Vision impairment is a broad term encompassing any degree of reduction or limitation in vision, ranging from mild to severe. It serves as an umbrella term that includes various eye conditions or disorders that affect a person’s ability to see. This can include nearsightedness, farsightedness, color blindness, and other visual challenges that may not necessarily result in complete blindness.
Visual impairment, on the other hand, is a more specific term referring to a significant reduction in vision, often to the extent of legal blindness. Visual impairment implies a more substantial and noticeable degree of vision loss compared to the broader term “vision impairment.”
Common Sleep Challenges for Visually Impaired
In individuals with visual impairment, the common challenges of achieving restful sleep often start from a disruption in the body’s natural sleep-wake cycle — circadian rhythm.
Some of the most common challenges are:
- Disrupted Circadian Rhythms: Our body’s internal clock is influenced by light exposure. For those who are blind or have limited vision, the absence or reduction of light perception can disrupt this internal clock, causing irregular patterns.
- Difficulty Establishing Nighttime Cues: For many individuals, the transition from day to night is a visual process that depends on natural cues. Without these cues, visually impaired individuals experience challenges in establishing a routine that signals to their bodies that it’s time to wind down and sleep.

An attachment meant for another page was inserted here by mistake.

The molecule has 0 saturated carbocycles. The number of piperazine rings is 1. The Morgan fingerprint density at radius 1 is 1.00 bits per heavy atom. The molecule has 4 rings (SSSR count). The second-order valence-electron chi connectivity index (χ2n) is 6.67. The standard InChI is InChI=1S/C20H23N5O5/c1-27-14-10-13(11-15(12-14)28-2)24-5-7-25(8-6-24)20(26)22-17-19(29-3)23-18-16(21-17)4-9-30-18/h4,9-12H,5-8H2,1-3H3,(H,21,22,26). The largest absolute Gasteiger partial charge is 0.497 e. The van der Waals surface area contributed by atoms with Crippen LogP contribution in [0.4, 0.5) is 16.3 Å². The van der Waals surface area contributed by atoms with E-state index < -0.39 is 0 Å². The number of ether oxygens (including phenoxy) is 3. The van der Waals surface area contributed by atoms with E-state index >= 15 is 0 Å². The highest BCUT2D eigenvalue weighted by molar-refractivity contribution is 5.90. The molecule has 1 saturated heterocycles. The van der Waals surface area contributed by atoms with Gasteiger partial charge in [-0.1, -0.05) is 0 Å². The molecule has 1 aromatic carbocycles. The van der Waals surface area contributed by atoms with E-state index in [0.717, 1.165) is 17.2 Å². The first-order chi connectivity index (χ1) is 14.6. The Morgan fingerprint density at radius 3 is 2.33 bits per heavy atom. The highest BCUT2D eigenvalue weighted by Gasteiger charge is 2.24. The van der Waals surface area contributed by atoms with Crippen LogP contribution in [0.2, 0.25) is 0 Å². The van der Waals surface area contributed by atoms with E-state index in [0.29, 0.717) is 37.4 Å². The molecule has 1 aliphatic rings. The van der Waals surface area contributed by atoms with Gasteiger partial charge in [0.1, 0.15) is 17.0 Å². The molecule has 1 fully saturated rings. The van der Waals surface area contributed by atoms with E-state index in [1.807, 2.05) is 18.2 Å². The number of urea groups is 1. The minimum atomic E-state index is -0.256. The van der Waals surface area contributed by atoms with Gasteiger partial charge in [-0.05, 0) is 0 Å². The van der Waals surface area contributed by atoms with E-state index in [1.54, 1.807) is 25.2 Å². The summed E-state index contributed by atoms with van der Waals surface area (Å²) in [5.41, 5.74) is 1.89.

- Non-24-Hour Sleep-Wake Disorder: Individuals with complete blindness are often at a higher risk of developing a non-24-hour sleep-wake disorder, which is characterized by an extended sleep cycle, typically more than the 24-hour period, leading to constant gradual shift in sleep times.
- Challenges with Sleep Environment: Adjusting the sleep environment for safety and comfort can be more challenging without sight. Ensuring a consistent and hazard-free space is crucial but can be difficult to maintain and manage.
- Increased Nighttime Awakening: Visually impaired or blind people are prone to experience more frequent awakenings during the night — causing interruptions in deep and restorative sleep.
- Anxiety and Stress: Daily activities with visual impairment can become a hassle. It can cause anxiety that makes it difficult to fall asleep or stay asleep.
- Lack of Daytime Activity: Blindness causes restrictions and limitations in physical activities during the day. Daytime activities are important for regulating sleep patterns and promoting fatigue at bedtime.
- Medication Side Effects: Some medications prescribed for eye conditions or other health issues may have side effects that impact sleep quality or schedule.